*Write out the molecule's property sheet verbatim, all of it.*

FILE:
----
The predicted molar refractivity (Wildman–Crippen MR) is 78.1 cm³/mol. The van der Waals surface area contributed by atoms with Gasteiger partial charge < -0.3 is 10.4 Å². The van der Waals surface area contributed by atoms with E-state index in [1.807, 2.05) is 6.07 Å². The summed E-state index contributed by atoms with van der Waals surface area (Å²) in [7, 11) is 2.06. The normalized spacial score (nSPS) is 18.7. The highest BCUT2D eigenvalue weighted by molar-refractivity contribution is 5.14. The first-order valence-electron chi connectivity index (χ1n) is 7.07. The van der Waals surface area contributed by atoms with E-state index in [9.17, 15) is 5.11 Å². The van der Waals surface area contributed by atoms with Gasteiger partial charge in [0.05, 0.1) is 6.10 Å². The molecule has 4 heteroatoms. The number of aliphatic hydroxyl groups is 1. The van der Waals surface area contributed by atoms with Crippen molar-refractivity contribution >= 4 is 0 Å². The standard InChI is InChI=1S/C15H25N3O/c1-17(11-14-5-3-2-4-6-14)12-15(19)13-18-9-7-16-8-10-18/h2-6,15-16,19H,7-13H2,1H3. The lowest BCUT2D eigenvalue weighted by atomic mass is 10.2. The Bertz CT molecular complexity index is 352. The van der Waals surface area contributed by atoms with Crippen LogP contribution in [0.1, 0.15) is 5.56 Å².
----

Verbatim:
The predicted molar refractivity (Wildman–Crippen MR) is 78.1 cm³/mol. The van der Waals surface area contributed by atoms with Gasteiger partial charge < -0.3 is 10.4 Å². The van der Waals surface area contributed by atoms with E-state index in [1.807, 2.05) is 6.07 Å². The summed E-state index contributed by atoms with van der Waals surface area (Å²) in [7, 11) is 2.06. The normalized spacial score (nSPS) is 18.7. The highest BCUT2D eigenvalue weighted by molar-refractivity contribution is 5.14. The first-order valence-electron chi connectivity index (χ1n) is 7.07. The van der Waals surface area contributed by atoms with E-state index in [9.17, 15) is 5.11 Å². The van der Waals surface area contributed by atoms with Gasteiger partial charge in [0.05, 0.1) is 6.10 Å². The molecule has 4 heteroatoms. The number of aliphatic hydroxyl groups is 1. The van der Waals surface area contributed by atoms with Crippen molar-refractivity contribution >= 4 is 0 Å². The standard InChI is InChI=1S/C15H25N3O/c1-17(11-14-5-3-2-4-6-14)12-15(19)13-18-9-7-16-8-10-18/h2-6,15-16,19H,7-13H2,1H3. The lowest BCUT2D eigenvalue weighted by atomic mass is 10.2. The Bertz CT molecular complexity index is 352. The van der Waals surface area contributed by atoms with Crippen LogP contribution in [0.1, 0.15) is 5.56 Å².